California Bill Would Force Uber To Guard Passenger Privacy
by Carolyn Said, San Francisco Chronicle
Some Uber employees tracked trips of prominent people through the company’s “God View tool.” One executive threatened to do opposition research on journalists. Some reports allege that stolen Uber customer information is for sale on the Dark Web.
Now, a bill pending in Sacramento would force Uber, Lyft and other ride-hailing companies to follow stricter privacy rules. AB886 specifies that the smartphone-ordered ride services cannot disclose any data on passengers except to combat fraud or other crimes. It also says the companies must destroy all personal information when customers cancel their accounts.
“We want to put the consumers in the driver’s seat about who owns their data and personal information, instead of having them take a back seat,” said bill author Assemblyman Ed Chau, D-Monterey Park (Los Angeles County). “These technologies have revolutionized the way we travel, but these companies are collecting a lot of sensitive user information, much of it personally identifiable.”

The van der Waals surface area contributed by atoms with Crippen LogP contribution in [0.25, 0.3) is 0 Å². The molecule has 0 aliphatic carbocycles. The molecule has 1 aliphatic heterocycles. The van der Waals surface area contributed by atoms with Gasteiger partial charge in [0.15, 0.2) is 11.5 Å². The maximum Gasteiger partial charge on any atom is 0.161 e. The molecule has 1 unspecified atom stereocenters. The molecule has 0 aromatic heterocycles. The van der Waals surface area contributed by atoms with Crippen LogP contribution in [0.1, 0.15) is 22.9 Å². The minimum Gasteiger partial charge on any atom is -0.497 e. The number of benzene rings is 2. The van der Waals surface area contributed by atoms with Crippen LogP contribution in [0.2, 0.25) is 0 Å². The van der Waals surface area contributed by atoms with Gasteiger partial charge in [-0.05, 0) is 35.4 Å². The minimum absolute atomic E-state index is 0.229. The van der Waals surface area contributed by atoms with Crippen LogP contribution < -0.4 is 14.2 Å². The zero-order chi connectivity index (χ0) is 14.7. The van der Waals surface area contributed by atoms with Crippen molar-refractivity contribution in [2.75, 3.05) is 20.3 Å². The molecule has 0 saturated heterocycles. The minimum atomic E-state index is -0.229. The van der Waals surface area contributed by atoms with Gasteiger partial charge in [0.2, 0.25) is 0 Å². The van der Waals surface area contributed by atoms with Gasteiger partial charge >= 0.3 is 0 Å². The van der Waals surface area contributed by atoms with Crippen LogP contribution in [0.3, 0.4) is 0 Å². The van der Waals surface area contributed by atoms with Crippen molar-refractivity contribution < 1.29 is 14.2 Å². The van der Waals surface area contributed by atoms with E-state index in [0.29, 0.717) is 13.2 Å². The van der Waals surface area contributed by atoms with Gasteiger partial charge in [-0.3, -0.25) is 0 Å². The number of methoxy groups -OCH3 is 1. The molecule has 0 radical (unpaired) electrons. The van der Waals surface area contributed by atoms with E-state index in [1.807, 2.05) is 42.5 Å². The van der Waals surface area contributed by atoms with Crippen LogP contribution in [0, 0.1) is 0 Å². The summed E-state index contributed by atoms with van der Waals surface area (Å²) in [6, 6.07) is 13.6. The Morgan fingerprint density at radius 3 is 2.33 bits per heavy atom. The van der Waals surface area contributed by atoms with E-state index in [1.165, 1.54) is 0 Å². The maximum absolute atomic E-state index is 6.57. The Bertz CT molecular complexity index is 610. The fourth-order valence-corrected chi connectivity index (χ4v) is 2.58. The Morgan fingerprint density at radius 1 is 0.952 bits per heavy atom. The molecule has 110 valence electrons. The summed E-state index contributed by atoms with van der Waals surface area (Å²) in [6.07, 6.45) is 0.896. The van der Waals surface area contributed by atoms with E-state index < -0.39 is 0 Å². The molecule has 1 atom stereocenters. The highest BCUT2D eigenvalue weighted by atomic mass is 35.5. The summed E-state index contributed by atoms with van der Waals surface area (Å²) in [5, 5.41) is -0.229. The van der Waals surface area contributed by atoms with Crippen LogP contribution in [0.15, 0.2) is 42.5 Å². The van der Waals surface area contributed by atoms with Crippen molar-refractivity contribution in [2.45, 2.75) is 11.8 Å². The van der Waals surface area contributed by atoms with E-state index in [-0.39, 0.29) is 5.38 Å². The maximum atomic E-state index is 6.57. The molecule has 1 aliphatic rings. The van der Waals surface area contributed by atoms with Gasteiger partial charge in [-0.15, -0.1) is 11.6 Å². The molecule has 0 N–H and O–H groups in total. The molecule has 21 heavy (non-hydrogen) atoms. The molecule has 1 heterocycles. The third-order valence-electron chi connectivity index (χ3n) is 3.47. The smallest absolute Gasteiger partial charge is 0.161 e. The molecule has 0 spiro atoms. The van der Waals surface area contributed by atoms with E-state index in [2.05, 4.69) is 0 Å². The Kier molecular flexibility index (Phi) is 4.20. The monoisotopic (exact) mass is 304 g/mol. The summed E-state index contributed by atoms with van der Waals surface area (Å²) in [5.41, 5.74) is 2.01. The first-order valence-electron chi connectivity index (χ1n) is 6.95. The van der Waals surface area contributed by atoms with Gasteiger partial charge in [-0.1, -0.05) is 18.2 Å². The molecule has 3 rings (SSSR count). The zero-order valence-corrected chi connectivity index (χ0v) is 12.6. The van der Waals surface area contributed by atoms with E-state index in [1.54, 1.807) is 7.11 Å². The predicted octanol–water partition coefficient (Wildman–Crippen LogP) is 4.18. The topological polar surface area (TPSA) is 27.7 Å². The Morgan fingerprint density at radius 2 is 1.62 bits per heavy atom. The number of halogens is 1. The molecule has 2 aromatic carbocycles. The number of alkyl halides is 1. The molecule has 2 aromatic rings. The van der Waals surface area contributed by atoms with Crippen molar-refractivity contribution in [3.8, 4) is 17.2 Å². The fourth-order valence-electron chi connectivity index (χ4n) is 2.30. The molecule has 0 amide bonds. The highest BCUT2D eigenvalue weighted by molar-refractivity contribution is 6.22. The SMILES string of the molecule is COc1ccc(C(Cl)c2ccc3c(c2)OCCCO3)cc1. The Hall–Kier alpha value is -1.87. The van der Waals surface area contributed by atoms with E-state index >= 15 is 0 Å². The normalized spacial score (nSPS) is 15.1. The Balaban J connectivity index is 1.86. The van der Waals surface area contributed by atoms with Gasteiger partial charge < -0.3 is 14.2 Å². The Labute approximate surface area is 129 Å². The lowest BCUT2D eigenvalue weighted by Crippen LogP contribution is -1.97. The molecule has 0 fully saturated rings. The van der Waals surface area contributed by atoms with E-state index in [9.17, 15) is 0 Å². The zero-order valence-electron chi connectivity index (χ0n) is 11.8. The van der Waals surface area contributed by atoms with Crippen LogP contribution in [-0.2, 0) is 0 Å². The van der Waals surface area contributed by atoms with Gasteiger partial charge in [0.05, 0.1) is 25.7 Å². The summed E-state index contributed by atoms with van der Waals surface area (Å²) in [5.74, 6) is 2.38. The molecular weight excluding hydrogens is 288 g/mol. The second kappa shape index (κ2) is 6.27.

A spokeswoman for Lyft declined to comment, but pointed to a letter by tech industry lobbying group the Internet Association, which states that the bill would “establish a host of prescriptive rules that would micromanage a specific mobile app technology without any corresponding benefits, at the expense of one of California’s most innovative industries and the larger mobile app economy.”
But advocates said that isn’t good enough.
AB886 is due to be heard Monday by the Assembly Utilities and Commerce Committee. If passed there, it would go to the Privacy Committee on Tuesday.
Uber privacy is also a concern at the national level. Sen. Al Franken, D-Minn., has written to Uber CEO Travis Kalanick several times about how the company safeguards passenger data.
“Americans have a fundamental right to privacy, which includes the right to know who is getting access to their personal geolocation information and the ability to control with whom that information is being shared,” he wrote.
AB24, another bill pending in Sacramento, would compel Uber, Lyft and similar companies to perform fingerprint background checks on drivers and implement random drug and alcohol testing.